Grow your own (delicious) organic produce – easy tips for a climate resilient garden


Getting to grips with home-grown produce is easy. 


No matter where you live, or whether you have a garden or not, there are lots of opportunities to nurture your own home grown fruit and vegetables. There’s never been a better time to start either; with insecurities about the future food chain looming on the Brexit horizon and about the impact of climate change.

So it’s no wonder that gardening is the new hot trend – but where to start?


Journalist and gardener Kim Stoddart shares her expertise...


I would highly recommend taking part in a workshop, course or local group to get you off on the right footing. I run a number of training programmes for this purpose and aim to put the fun back in a spot of grow your own.

Polytunnel workshop

My approach is unique and encompasses a more free spirited approach to gardening which is much easier to manage on a day-to-day basis. Less block planting and rigid crop rotation, more mix and match fruit and vegetables with a foraging edge.

Kim in her resilient garden

Climate change resilience is also at the heart of everything I teach which covers everything from how to reduce the amount of watering required to effective compost making and seed saving.

With this in mind here’s my mini guide to growing hardier crops:


Kim turning the compost




Get composting

It’s very easy. In a basic cold composting system, just add a roughly  50/50 mix of green (fruit and veg waste, cut grass, plant trimmings ) with brown (newspaper, toilet roll, cardboard, garden pruning, fallen leaves). There’s a composting solution for even the smallest space.


Plant more perennials

Their deeper root structure enables them to seek out moisture and thrive in much harsher conditions than many flightier annuals, so they are lower-maintenance and hardier as a result. Easy additions include rhubarb, asparagus, cardoon, daubenton kale, winter herbs and the likes of Jerusalem artichoke and oca, which will grow back if you leave a few tubers in the ground.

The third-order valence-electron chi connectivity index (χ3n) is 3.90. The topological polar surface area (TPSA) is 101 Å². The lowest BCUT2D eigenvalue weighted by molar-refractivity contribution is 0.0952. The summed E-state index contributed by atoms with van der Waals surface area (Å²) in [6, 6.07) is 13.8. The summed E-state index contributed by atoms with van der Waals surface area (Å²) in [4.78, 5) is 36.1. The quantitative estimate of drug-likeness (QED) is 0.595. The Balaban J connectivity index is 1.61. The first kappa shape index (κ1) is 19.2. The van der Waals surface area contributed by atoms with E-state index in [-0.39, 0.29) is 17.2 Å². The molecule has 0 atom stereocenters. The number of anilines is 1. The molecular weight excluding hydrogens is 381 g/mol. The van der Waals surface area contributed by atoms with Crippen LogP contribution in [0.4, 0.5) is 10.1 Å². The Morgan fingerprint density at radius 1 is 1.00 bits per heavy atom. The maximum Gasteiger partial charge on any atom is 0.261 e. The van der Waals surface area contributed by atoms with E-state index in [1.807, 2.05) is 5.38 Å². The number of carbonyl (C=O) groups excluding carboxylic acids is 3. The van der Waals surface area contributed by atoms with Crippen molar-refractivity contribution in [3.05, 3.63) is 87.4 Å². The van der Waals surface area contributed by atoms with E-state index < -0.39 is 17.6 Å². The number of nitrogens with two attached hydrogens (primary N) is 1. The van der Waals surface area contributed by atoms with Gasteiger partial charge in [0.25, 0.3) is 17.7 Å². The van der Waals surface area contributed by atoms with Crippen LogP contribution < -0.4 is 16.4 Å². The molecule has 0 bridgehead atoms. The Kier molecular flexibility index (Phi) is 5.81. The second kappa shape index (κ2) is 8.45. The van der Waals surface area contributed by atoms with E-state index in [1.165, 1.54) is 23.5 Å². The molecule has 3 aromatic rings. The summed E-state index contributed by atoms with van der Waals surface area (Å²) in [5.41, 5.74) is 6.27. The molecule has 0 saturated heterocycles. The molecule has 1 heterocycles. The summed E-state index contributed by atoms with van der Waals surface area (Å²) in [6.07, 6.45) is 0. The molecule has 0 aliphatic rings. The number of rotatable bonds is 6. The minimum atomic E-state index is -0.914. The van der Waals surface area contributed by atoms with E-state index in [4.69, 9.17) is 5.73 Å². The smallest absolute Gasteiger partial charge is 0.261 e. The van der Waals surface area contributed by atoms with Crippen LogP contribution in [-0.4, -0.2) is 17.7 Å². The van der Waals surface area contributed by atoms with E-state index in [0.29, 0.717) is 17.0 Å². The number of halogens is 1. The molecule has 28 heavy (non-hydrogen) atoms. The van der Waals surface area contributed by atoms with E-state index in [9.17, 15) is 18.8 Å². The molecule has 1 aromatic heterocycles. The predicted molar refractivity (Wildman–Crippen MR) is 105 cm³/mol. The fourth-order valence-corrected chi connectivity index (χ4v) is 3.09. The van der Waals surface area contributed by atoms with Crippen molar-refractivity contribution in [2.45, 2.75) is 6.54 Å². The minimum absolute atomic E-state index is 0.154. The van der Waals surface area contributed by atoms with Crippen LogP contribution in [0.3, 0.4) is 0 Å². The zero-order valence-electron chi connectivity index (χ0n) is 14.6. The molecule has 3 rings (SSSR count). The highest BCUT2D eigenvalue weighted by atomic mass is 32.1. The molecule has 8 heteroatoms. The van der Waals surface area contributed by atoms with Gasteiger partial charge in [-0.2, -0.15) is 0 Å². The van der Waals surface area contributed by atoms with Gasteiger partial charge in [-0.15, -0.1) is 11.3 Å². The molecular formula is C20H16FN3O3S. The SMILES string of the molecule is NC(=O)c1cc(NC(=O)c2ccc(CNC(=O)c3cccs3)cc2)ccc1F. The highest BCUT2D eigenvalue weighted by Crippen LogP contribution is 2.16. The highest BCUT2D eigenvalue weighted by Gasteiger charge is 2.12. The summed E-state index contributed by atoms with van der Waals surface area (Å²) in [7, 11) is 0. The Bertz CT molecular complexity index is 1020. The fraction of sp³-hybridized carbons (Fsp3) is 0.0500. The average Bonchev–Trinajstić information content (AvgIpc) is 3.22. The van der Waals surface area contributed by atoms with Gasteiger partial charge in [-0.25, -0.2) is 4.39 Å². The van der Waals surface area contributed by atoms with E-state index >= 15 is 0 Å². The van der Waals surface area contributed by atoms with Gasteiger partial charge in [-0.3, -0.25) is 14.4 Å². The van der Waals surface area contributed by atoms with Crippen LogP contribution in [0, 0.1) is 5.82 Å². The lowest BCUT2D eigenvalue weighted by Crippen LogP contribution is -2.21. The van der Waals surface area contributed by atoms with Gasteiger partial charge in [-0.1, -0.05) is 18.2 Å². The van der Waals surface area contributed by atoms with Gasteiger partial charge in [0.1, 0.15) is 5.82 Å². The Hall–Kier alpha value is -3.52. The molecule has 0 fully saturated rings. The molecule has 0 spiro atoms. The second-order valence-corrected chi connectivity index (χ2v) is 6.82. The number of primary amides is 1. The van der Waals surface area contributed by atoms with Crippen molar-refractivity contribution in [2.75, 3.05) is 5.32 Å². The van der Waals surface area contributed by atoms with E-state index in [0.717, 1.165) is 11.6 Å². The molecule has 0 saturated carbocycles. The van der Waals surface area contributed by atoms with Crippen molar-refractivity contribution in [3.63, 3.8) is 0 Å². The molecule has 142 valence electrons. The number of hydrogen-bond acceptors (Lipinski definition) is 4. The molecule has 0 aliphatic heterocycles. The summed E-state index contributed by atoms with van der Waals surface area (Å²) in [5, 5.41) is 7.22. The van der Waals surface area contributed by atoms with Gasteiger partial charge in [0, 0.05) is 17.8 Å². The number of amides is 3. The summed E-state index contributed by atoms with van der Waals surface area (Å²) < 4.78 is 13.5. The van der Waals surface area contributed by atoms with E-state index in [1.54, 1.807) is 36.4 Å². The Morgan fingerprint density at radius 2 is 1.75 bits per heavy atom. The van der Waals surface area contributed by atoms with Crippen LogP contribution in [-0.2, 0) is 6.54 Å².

Ladybirds: not just beautiful, useful too


Attract beneficial wildlife in

Climate change could result in an increase of pests, and extreme-weather-stressed-plants are more vulnerable to attack. Therefore, having lots of predators at your disposal (let the muncher, also become the munched) provides a more balanced eco-system in which it’s much harder for one type of creature to dominate. These are some of the most beneficial insects.


Grow wild

Letting at least one small area of your garden grow entirely wild will help to encourage in frogs, toads, ground beetles, ladybirds and their ilk. Attractive habitats over winter also include leaf litter, a wood pile, your compost heap, stinging nettles, old plant stems and pots under which to hide.


Get water wise

You've heard of the saying make hay while the sun shines, well now it’s time to also collect water when it rains as much as possible. This means either upsizing or increasing the number of butts currently owned, to be better prepared for the next drought. A water pump can also be used in your butt/s, bath or paddling pool, to help you easily access every available drop.

Conversely, planting trees and shrubs near the top of your garden will help it absorb a greater volume of water during winter, also providing wind protection over time.   

Mixed planting

Rather than growing crops in blocks, starting to take a more mix-and-match (cottage garden) approach is also worth considering. It provides greater biodiversity, with lots of different types of plants growing together, rather than mono-cultured blocks (in the case of the veg patch in particular).


It encourages pollinators, makes it easier to create ground cover and provides resilience against pest attack overall. Less ‘carrot fly come this way’, more ‘spot the carrot among all the other crops if you can’.




Want to learn more?

Whether you are a beginner or a seasoned grower, my years of writing for the national press (including the gardening pages of the Guardian) and via my monthly columns for Grow Your Own magazine and The Organic Way (which I edit), enable me to bring lots of resilient, wildlife friendly tactics and effective techniques to the courses I run via my training gardens in beautiful Ceredigion, West Wales.


If Kim’s courses are too far away why not have a browse through all of the gardening workshops on our site>


If you enjoyed reading this you may also like to read: A guide to British bees and how you can help protect them >


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